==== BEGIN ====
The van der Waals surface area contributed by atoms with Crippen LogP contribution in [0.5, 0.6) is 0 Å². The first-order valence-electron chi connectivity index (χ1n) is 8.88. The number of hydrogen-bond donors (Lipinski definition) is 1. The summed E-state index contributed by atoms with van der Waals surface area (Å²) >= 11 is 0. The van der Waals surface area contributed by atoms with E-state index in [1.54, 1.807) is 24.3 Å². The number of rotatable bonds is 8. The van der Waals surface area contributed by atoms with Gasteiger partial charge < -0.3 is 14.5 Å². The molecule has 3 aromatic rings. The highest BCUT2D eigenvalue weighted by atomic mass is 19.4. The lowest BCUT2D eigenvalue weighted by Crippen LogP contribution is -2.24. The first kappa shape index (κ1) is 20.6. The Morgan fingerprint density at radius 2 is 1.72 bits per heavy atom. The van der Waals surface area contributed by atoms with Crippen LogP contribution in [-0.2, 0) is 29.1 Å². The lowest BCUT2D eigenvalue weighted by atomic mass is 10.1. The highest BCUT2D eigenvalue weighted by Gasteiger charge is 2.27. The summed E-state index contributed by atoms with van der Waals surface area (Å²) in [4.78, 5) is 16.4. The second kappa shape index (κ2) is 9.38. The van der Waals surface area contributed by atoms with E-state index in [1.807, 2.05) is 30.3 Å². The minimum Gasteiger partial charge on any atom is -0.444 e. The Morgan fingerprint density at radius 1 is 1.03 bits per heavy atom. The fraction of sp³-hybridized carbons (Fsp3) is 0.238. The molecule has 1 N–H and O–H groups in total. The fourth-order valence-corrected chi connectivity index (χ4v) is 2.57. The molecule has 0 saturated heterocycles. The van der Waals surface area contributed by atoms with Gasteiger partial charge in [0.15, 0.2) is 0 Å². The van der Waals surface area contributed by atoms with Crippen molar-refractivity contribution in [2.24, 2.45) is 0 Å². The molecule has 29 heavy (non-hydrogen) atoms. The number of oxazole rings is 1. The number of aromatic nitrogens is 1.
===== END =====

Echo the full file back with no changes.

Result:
The van der Waals surface area contributed by atoms with Crippen LogP contribution in [0.5, 0.6) is 0 Å². The first-order valence-electron chi connectivity index (χ1n) is 8.88. The number of hydrogen-bond donors (Lipinski definition) is 1. The summed E-state index contributed by atoms with van der Waals surface area (Å²) >= 11 is 0. The van der Waals surface area contributed by atoms with E-state index in [1.54, 1.807) is 24.3 Å². The number of rotatable bonds is 8. The van der Waals surface area contributed by atoms with Gasteiger partial charge < -0.3 is 14.5 Å². The molecule has 3 aromatic rings. The highest BCUT2D eigenvalue weighted by atomic mass is 19.4. The lowest BCUT2D eigenvalue weighted by Crippen LogP contribution is -2.24. The first kappa shape index (κ1) is 20.6. The Morgan fingerprint density at radius 2 is 1.72 bits per heavy atom. The van der Waals surface area contributed by atoms with Crippen LogP contribution in [-0.2, 0) is 29.1 Å². The lowest BCUT2D eigenvalue weighted by atomic mass is 10.1. The highest BCUT2D eigenvalue weighted by Gasteiger charge is 2.27. The summed E-state index contributed by atoms with van der Waals surface area (Å²) in [4.78, 5) is 16.4. The second kappa shape index (κ2) is 9.38. The van der Waals surface area contributed by atoms with E-state index in [1.807, 2.05) is 30.3 Å². The minimum Gasteiger partial charge on any atom is -0.444 e. The Morgan fingerprint density at radius 1 is 1.03 bits per heavy atom. The fraction of sp³-hybridized carbons (Fsp3) is 0.238. The molecule has 1 N–H and O–H groups in total. The fourth-order valence-corrected chi connectivity index (χ4v) is 2.57. The molecule has 0 saturated heterocycles. The van der Waals surface area contributed by atoms with Gasteiger partial charge in [0.15, 0.2) is 0 Å². The van der Waals surface area contributed by atoms with Crippen molar-refractivity contribution in [2.24, 2.45) is 0 Å². The molecule has 29 heavy (non-hydrogen) atoms. The number of oxazole rings is 1. The number of aromatic nitrogens is 1.